These safeguards expand the powers of the Australian Privacy Commissioner, Timothy Pilgrim, to more closely monitor the way in which patient records are accessed, shared and stored by medical practitioners, healthcare staff, and technology solutions providers.
Privacy Commissioner Pilgrim says Australia’s eHealth reforms lay the foundations for major improvements to how healthcare services are delivered nationally.
Under privacy controls, consumers are in control of how their medical information is handled. “They need to make sure they understand how to protect their personal and health information, and how this is collected, used and disclosed.”
Consumers can decide which healthcare providers can see their records, and the type of information that is uploaded, and or accessed by a third party.
Healthcare providers participating in Australia's eHealth record-keeping regime must fully understand their obligations under privacy and other data protection laws, Commissioner Pilgrim adds.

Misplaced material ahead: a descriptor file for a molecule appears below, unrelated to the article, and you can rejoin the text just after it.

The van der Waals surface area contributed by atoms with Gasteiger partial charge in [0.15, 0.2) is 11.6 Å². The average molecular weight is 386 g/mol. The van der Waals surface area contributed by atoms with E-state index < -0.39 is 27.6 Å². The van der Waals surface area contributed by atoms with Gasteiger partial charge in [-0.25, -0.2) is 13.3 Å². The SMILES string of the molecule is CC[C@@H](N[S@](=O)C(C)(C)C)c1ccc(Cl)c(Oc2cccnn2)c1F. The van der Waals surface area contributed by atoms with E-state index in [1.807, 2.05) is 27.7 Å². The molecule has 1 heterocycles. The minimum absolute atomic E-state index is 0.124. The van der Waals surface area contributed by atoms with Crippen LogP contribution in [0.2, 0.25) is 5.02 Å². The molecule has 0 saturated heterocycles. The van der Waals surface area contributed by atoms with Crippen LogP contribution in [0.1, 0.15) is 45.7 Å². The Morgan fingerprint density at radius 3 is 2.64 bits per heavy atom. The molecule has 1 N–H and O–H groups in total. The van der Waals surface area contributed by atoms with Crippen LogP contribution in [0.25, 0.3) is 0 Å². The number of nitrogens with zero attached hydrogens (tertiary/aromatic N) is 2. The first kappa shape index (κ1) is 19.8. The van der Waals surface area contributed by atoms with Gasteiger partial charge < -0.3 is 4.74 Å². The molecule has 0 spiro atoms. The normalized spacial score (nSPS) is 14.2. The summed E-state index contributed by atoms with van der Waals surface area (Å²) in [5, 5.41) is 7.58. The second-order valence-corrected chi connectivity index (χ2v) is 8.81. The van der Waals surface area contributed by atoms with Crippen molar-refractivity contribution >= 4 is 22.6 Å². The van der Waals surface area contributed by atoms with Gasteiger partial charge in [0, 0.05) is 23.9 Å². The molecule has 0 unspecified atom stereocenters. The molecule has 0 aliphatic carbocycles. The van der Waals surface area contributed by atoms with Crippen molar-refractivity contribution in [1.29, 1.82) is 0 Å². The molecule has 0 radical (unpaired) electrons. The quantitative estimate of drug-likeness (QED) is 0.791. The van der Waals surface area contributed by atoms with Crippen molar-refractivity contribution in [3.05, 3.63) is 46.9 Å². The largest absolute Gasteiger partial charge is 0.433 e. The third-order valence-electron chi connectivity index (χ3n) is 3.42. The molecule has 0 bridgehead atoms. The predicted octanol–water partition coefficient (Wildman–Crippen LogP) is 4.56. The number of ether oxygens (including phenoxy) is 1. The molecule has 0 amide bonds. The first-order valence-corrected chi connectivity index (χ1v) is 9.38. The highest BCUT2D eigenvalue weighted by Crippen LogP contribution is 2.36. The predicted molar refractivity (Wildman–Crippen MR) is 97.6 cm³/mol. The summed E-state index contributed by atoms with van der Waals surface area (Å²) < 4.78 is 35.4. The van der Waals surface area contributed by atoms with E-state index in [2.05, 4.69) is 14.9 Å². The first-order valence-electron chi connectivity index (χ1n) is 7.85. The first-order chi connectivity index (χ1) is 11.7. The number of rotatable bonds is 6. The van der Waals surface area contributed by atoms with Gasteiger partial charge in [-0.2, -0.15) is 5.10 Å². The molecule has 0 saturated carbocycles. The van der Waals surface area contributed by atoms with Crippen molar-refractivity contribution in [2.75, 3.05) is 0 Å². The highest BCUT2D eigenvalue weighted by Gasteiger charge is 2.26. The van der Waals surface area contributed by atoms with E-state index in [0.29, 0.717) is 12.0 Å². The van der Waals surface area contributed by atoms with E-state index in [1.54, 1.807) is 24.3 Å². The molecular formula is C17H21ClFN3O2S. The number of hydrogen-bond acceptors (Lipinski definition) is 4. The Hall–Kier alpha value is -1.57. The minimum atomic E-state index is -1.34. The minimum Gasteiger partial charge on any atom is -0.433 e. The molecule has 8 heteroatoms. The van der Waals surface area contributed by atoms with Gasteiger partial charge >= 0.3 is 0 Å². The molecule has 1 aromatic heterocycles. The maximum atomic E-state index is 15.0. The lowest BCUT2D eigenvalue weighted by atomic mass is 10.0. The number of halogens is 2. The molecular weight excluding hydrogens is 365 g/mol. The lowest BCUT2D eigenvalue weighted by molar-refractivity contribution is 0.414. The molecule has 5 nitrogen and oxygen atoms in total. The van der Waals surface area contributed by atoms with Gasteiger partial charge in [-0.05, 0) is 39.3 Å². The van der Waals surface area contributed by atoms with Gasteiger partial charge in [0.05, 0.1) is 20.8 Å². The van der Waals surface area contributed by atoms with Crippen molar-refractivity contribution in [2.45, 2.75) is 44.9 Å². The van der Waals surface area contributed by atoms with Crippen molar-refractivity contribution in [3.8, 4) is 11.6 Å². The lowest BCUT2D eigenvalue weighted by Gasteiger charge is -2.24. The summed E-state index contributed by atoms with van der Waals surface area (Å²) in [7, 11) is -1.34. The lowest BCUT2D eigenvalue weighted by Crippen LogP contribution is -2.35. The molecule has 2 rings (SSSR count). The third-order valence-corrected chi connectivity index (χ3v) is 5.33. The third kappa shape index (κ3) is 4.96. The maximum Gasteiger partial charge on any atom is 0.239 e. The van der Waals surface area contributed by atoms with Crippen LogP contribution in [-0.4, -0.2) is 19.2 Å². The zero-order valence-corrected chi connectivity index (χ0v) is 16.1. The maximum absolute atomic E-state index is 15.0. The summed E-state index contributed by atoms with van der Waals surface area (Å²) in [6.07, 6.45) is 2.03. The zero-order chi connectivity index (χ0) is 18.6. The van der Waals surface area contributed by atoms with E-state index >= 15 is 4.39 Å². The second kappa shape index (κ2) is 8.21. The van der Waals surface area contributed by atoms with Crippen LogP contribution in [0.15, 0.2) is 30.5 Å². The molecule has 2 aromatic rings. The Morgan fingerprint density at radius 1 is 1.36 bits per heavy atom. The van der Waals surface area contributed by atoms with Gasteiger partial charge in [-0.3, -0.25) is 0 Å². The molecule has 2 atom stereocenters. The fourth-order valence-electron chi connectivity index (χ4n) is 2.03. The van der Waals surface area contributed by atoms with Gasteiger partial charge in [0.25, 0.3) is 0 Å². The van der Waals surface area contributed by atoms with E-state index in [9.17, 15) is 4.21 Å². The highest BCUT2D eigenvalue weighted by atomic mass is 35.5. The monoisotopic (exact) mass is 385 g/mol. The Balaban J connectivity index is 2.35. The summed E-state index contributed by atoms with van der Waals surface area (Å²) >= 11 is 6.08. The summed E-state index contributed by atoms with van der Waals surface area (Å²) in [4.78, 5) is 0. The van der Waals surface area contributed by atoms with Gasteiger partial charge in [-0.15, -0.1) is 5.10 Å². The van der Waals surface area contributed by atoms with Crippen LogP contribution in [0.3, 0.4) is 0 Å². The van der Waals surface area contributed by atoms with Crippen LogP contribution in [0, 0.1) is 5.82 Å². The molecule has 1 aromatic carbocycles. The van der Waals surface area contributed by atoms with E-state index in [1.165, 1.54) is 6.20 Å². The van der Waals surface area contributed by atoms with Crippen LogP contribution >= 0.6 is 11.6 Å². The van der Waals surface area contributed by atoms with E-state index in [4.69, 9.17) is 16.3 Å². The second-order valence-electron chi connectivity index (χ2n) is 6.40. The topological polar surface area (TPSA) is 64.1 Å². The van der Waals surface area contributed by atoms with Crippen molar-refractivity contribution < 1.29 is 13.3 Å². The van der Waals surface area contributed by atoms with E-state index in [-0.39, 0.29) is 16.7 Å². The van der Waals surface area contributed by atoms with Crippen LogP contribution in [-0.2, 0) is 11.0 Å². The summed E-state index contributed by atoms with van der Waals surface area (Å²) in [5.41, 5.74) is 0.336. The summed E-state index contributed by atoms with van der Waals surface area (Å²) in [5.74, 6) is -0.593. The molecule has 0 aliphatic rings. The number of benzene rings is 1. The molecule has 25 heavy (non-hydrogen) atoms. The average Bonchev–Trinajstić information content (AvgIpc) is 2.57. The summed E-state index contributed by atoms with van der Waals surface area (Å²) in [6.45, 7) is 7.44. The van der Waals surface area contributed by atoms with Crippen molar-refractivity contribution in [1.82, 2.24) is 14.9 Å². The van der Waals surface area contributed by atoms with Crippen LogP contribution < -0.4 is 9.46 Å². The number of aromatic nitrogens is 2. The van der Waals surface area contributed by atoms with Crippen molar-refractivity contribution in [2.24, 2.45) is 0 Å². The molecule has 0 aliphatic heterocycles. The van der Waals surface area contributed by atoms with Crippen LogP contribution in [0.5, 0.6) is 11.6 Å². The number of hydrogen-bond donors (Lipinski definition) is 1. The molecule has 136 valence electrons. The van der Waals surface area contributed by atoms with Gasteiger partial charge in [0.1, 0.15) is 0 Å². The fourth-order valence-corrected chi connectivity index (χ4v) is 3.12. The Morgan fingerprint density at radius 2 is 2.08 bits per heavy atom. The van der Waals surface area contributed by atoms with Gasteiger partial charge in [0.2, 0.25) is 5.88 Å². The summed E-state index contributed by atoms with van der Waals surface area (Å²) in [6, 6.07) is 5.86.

These laws impose new obligations in addition to existing obligations under Australia’s Privacy Act 1988.
"Healthcare providers' obligations include not collecting more information from a patient's eHealth record than is necessary, and making sure their staff are trained in how to handle eHealth records correctly."
Under expanded powers, the Privacy Commissioner can seek civil penalties and accept enforceable undertakings from health providers that fail to protect consumer information.
Privacy safeguards are incorporated into Australia’s PCEHR legislation. This law streamlines the way in which patients’ medical history and records can be shared across the healthcare sector.
Australia’s high-profile PCEHR programme became operational on 1st July 2012. This programme is being administered by the Canberra-based National E-Health Transition Authority (NEHTA).
The PCEHR roll-out supports a raft of reforms that will modernise Australia’s healthcare service delivery effort, including record-keeping and improved information-sharing. Upgraded technology systems will deliver real-time access to patient information by integrating dispersed computer systems, networks and other infrastructure.
Medical history will be stored and shared through a network of connected systems. This history consolidates key health information from a number of technology systems, while presenting data as a single view.
Information in a PCEHR system can be accessed by patients and their authorised healthcare providers. The Australian government is now racing to close privacy loopholes, together with State and Territory governments to protect medical and healthcare data.